Layout tables may create accessibility problems, especially for people using older browsers and/or older assistive technologies. For example, Web designers often use tables to lay out text in side-by-side columns. Older screen readers handled these columns poorly, reading horizontally across the table one line at a time instead of reading the contents of one cell followed by the contents of the next cell. The results were usually unintelligible or hilarious or both. This problem has been largely resolved now, and contemporary screen readers usually "linearize" the text appropriately. That is, they read the contents of the cell at row 1, column 1 before moving on to row 1, column 2, and so on.
But linearization can create problems of its own, especially when nested tables are used as we saw in Chapter 7 when we stumbled over the reading order of the text on the Metropolitan Museum's highlights pages. For example, suppose you've set up a table such that the contents of a <td> element at row 1, column 2 is another <table> element, which in turn has several rows and columns. Assistive technologies will read the contents of the cell at row 1, column 1; then, when they come to the <table> element embedded in the next cell, the assistive technology will read that entire table including any additional tables that may be nested inside it from left to right and top to bottom, before returning to the cell at row 1, column 3 of the first table. If you found the last couple of sentences confusing, just imagine what listening to a set of tables inside tables inside tables might be like!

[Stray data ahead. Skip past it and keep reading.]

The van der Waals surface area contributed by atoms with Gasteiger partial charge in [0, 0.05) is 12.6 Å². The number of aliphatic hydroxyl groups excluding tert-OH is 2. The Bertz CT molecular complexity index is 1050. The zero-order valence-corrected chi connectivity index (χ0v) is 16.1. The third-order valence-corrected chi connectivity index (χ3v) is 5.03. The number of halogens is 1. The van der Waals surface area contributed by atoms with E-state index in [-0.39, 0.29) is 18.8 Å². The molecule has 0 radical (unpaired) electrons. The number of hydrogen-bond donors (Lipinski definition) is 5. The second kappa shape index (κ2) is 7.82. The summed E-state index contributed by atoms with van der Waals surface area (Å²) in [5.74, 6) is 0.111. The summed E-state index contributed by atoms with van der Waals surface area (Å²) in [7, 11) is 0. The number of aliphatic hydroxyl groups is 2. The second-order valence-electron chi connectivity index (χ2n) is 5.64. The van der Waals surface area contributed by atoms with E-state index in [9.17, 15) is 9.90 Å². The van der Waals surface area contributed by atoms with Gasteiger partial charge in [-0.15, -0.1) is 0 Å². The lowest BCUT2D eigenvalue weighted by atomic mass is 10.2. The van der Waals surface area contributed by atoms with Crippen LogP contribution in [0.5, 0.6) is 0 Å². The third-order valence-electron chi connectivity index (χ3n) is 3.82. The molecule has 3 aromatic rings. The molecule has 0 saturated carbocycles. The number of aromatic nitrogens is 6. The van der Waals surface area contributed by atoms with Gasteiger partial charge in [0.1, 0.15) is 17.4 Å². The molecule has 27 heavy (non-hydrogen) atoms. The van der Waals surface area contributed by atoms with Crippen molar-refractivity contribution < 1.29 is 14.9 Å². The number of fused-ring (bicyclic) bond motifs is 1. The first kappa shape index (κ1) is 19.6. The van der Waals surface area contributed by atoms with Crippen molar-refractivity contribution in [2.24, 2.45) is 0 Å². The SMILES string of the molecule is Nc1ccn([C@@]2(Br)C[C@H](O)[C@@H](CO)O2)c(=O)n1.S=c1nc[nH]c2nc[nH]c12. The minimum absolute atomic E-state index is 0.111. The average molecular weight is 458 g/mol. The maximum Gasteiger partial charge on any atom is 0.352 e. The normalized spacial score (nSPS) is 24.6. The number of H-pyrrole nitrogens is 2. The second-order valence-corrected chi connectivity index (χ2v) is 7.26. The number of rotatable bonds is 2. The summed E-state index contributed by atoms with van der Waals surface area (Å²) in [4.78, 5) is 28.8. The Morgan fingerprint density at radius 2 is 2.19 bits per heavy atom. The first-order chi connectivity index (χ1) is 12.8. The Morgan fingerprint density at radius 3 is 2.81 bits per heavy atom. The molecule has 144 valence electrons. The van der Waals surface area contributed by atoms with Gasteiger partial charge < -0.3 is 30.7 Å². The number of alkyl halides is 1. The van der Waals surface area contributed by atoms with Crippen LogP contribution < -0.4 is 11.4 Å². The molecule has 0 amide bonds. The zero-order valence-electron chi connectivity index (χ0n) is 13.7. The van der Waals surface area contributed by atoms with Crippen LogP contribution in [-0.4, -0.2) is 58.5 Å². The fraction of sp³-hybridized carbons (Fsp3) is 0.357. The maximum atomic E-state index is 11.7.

In fact, the key to creating accessible tables, other than the markup you will learn in this chapter, is to think about the order in which the information will be aurally presented to the user. Remember that people using screen readers cannot use visual cues to figure out where to focus their attention. Rather, they must wait to make their choices as information is delivered in the order we've described. As we saw in Chapter 7, the WAVE accessibility checker (Figure 11-1) can be a very useful tool when you need help visualizing the order in which people using screen readers and talking browsers will hear the material on your pages. Authors can also use a browser called Opera to test reading order (and a number of other things as well). Opera can be configured to ignore tables; this forces it to "linearize" the contents and so reveals any problems with reading order.
Figure 11-1. Screen shot of the WAVE, an accessibility evaluation tool that is helpful for understanding the order in which elements on a Web page will be read by screen readers and talking browsers. Accessed September 10, 2001, at http://www.temple.edu/inst_disabilities/piat/wave/. Used with permission.